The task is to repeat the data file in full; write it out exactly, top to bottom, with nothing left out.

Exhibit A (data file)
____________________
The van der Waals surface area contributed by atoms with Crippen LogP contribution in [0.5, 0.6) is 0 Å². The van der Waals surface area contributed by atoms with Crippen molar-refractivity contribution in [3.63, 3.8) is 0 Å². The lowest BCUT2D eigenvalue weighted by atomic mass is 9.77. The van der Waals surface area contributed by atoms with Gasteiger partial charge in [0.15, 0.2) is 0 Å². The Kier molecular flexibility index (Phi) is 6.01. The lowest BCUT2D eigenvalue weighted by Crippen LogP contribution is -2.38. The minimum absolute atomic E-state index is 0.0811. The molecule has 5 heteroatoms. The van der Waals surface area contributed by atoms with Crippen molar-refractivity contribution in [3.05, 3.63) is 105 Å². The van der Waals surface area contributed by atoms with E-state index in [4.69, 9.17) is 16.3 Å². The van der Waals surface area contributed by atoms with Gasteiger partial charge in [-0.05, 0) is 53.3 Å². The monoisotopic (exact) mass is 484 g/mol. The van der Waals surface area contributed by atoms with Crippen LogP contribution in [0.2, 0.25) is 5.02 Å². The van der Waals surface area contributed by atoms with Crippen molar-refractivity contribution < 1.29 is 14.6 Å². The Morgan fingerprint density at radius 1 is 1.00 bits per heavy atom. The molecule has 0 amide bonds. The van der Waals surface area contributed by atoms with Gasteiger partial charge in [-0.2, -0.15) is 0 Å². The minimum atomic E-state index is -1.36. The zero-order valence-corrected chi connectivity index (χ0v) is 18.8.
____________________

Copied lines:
The van der Waals surface area contributed by atoms with Crippen LogP contribution in [0.5, 0.6) is 0 Å². The van der Waals surface area contributed by atoms with Crippen molar-refractivity contribution in [3.63, 3.8) is 0 Å². The lowest BCUT2D eigenvalue weighted by atomic mass is 9.77. The van der Waals surface area contributed by atoms with Gasteiger partial charge in [0.15, 0.2) is 0 Å². The Kier molecular flexibility index (Phi) is 6.01. The lowest BCUT2D eigenvalue weighted by Crippen LogP contribution is -2.38. The minimum absolute atomic E-state index is 0.0811. The molecule has 5 heteroatoms. The van der Waals surface area contributed by atoms with Crippen molar-refractivity contribution in [3.05, 3.63) is 105 Å². The van der Waals surface area contributed by atoms with E-state index in [4.69, 9.17) is 16.3 Å². The van der Waals surface area contributed by atoms with Gasteiger partial charge in [-0.05, 0) is 53.3 Å². The monoisotopic (exact) mass is 484 g/mol. The van der Waals surface area contributed by atoms with Crippen LogP contribution in [0.2, 0.25) is 5.02 Å². The van der Waals surface area contributed by atoms with Crippen molar-refractivity contribution < 1.29 is 14.6 Å². The Morgan fingerprint density at radius 1 is 1.00 bits per heavy atom. The molecule has 0 amide bonds. The van der Waals surface area contributed by atoms with Gasteiger partial charge in [-0.2, -0.15) is 0 Å². The minimum atomic E-state index is -1.36. The zero-order valence-corrected chi connectivity index (χ0v) is 18.8.